Mr. Chairman,

Afghanistan’s export and import have been adversely affected by long distance, difficult terrain, bad condition of roads, non-existence of railway system in the country, volatile security, threat of terrorism and relations with neighbouring countries and inefficiency of transit transport.  As well our export and import depend on transit through other countries. Additional border crossings and long distance from the market considerably increase our total expenses for the transport services. Not only the above challenges, but also sensitive relation with neighbouring countries all the time impose extra pressure and cost on our poor economy. Afghanistan is a commodity exporter country. We pay almost two times more of our export earnings for the payment of transport and insurance services. All of these challenges have had enormous harmful effects on the implementation and realization of our MDGs.

The three decades of war has enormously damaged our economy and our political and social infrastructure, including our roads and transport system. During the past 10 years we managed to built and rehabilitate much of our roads and transport system, however, for adequate development and maintenance of transport infrastructure, establishing a better transit transport system and enhanced technical assistance, capacity building for the formulation of trade policies, investment into infrastructure for transport, communication and etc. we need much support of our development partners and regional cooperation.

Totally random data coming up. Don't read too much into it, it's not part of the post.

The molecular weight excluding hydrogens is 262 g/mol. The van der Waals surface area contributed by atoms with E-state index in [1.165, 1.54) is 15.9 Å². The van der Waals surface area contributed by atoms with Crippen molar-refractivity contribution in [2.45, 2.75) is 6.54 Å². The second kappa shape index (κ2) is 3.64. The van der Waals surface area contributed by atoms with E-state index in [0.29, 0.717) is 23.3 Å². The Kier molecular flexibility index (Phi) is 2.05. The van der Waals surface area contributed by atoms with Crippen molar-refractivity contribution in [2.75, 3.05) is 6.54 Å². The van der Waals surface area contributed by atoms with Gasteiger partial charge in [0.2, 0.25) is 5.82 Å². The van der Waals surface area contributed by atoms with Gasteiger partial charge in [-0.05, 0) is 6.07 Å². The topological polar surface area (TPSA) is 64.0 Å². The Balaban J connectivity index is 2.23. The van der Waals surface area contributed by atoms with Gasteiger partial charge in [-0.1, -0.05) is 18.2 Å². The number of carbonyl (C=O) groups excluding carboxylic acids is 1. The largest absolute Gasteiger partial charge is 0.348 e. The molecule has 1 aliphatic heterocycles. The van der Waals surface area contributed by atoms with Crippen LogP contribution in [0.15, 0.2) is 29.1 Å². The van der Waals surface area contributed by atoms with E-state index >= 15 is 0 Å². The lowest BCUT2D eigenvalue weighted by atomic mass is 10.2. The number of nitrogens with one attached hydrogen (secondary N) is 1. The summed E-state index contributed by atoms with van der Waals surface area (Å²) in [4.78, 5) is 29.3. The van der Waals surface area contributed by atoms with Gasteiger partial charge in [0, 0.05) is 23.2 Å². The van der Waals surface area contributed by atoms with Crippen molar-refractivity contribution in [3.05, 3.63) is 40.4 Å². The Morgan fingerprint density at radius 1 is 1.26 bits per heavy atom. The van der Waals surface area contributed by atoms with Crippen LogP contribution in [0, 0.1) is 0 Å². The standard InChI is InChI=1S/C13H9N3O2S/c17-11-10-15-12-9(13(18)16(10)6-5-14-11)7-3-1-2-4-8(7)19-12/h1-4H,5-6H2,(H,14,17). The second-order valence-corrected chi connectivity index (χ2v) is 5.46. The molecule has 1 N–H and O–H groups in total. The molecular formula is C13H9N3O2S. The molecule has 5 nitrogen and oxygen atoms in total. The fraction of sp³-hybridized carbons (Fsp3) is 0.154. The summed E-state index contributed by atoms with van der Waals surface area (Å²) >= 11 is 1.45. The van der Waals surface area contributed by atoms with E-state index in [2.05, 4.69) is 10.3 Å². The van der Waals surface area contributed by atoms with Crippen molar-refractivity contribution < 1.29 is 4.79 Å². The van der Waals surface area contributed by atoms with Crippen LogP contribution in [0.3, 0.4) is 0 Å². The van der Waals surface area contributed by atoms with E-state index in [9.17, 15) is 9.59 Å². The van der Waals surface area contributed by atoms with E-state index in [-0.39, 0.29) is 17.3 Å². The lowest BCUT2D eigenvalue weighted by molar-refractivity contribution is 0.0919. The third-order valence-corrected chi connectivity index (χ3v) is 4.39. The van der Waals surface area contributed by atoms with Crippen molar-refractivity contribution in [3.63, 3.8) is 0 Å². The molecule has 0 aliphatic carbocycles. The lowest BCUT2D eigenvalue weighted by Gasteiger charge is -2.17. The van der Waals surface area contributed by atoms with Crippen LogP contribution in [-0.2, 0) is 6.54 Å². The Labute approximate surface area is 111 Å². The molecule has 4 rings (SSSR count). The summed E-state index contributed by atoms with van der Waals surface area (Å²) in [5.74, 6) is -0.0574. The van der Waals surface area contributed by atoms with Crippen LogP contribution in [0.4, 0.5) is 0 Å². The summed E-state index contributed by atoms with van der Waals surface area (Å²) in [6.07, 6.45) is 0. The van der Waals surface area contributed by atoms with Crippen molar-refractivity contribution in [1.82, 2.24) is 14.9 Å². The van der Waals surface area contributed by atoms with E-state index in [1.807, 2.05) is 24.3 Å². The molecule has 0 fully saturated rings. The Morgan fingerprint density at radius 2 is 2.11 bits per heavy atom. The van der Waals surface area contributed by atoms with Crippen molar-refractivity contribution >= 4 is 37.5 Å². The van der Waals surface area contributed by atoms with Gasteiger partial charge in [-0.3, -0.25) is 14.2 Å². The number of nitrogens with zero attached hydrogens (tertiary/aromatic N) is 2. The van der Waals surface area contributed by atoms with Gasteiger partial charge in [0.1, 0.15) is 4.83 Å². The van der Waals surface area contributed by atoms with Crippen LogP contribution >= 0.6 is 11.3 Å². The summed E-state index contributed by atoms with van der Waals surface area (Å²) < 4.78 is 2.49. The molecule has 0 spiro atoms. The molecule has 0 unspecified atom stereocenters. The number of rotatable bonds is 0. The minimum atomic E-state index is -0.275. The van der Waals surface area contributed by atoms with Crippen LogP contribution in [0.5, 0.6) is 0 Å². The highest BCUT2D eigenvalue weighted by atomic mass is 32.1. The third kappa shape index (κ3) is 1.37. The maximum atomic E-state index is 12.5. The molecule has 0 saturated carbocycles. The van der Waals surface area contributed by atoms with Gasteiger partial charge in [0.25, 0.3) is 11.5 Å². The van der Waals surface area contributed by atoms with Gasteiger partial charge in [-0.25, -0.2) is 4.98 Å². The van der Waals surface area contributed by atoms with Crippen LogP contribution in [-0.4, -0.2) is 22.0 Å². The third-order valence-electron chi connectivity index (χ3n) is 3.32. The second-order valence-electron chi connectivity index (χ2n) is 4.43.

Afghanistan fully supports the commitment  of the landlocked countries to accelerate the implementation of Almaty Programme of Action through effective and genuine partnerships between landlocked and transit countries and their development partners as well as between public and private sector  at national , regional and global level.

Mr. Chairman,

In conclusion, I reiterate our commitment to work closely with you all to advance our common interests.

I thank you.